The climbing wall at Miami University in Oxford, Ohio.
White House officials weren't providing many details publicly Monday of what the president will propose during his visits to college campuses in the New York cities of Buffalo, Syracuse and Binghamton, and Scranton, Pennsylvania. Josh Earnest, the deputy White House press secretary, would only speak in generalities at his Monday briefing:
"The president's going to be talking about his view that we need to rein in the skyrocketing cost of a college education; that never has a college education been more critical to the economic success of middle-class families in this country; and if we're going to make sure that middle-class families continue to have access to economic opportunity, that means that more students are going to need to have access to a high-quality college education..."
It's possible Obama will build on an idea he mentioned during his State of the Union address earlier this year. Back then he proposed that Congress change the Higher Education Act that governs federal student aid programs to assure that "affordability and value are included in determining which colleges receive certain types of federal aid."
By taking on soaring college costs, Obama is tapping into the widespread anxiety readily found in many middle-class homes, including the affluent upper middle class.
Tuition and fee increases that have for years outstripped inflation, have made officials and faculties at colleges and universities the targets of angry parents, students and policymakers who blame the rising costs on the profligate ways of academia. Amenities such as campus climbing walls are often used as a shorthand for wasteful spending.
Yet the reasons for relentlessly rising college costs are a lot more complicated than an abundance of climbing walls and other snazzy features. Needless to say, it's difficult to deal with all the complex factors that contribute to these higher costs from the bully pulpit — which is why it would be surprising if the president attempted as much.
(Disclaimer: I have had the honor of serving as a trustee for my alma mater, Dickinson College in Carlisle, Pa., for eight years. So I can attest to the knottiness of college costs and affordability issues that institutions of higher education are grappling with.)
In any case, economists like David Feldman have useful insights. Feldman, chair of the economics department at the College of William and Mary in Williamsburg, Va., and an expert on what drives costs in higher education, has written about the variance between the popular notion of what is forcing up costs and what the available evidence suggests.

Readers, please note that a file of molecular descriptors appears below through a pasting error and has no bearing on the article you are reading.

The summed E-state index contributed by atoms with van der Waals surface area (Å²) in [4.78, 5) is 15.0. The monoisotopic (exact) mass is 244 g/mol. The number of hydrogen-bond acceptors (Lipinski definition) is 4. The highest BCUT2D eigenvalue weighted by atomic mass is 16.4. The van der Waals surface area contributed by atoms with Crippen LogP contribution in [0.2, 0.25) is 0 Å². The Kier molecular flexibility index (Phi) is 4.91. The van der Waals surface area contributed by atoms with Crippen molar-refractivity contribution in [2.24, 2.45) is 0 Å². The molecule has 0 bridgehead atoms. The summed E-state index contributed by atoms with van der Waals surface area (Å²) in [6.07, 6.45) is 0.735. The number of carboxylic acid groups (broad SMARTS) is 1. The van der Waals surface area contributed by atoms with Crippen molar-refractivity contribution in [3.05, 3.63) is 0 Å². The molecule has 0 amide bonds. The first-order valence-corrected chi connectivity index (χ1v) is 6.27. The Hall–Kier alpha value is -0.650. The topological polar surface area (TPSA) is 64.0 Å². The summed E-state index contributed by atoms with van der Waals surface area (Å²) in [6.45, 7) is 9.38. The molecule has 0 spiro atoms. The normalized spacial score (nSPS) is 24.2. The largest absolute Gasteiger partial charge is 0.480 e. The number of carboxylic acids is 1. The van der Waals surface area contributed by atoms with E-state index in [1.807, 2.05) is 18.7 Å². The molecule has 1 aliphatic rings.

He has found technology to be at the heart of the cost problem. First, it actually hasn't increased productivity of teachers — as it has with factory workers — because students and parents still expect higher ed to be a high-touch experience. Online learning may come to change some of that, but hasn't yet.
Feldman writes that as our society relies ever more on technology, the premium on highly educated workers has increased. College and university faculty are, by definition, highly educated.
And colleges and universities spend a lot of money on technology to give their faculty and students the best chance to compete in an ever more technological world.
"This trio of technological forces explains the entire trajectory of college cost over the last 70 years," Feldman writes.
That's before mentioning the other factors Feldman cites, like the decline in states funding their colleges and universities.
"In 1975, states allocated roughly $10.50 to higher education for every $1,000 of per capita state income. Today the figure is around $6.00, despite a massive increase in the number of students seeking post-secondary education. This type of budgeting has resulted in tuition increases at public universities, which have negatively impacted the availability and quality of their academic programs."
Then there's growing income inequality, with the richest Americans seeing huge income gains as incomes of other Americans have stagnated or retreated in real terms, Feldman says. This has forced many schools to engage in their own form of redistribution, with students from the richest families getting the least discount from tuition possible so that less wealthy students can receive larger discounts.
It's not too dissimilar to how hospitals historically passed along costs of the care they provided to the uninsured to patients with insurance.
All of this leads Feldman to conclude:
"The key affordability issues that I have highlighted are not easily solved with simple policy remedies like tuition caps. They reflect deep structural changes in the U.S. economy and in the states, and these changes have occurred over long stretches of time. Solving the affordability and access issues wrought by these changes requires policies that go well beyond tinkering with higher education programs."
In any event, it will be worth watching to see if, during his college-affordability bus tour, the president addresses the complex reasons behind the rising costs or decides to go for the climbing wall. The latter approach would certainly play into the popular mood but it wouldn't necessarily do much to address the real problems.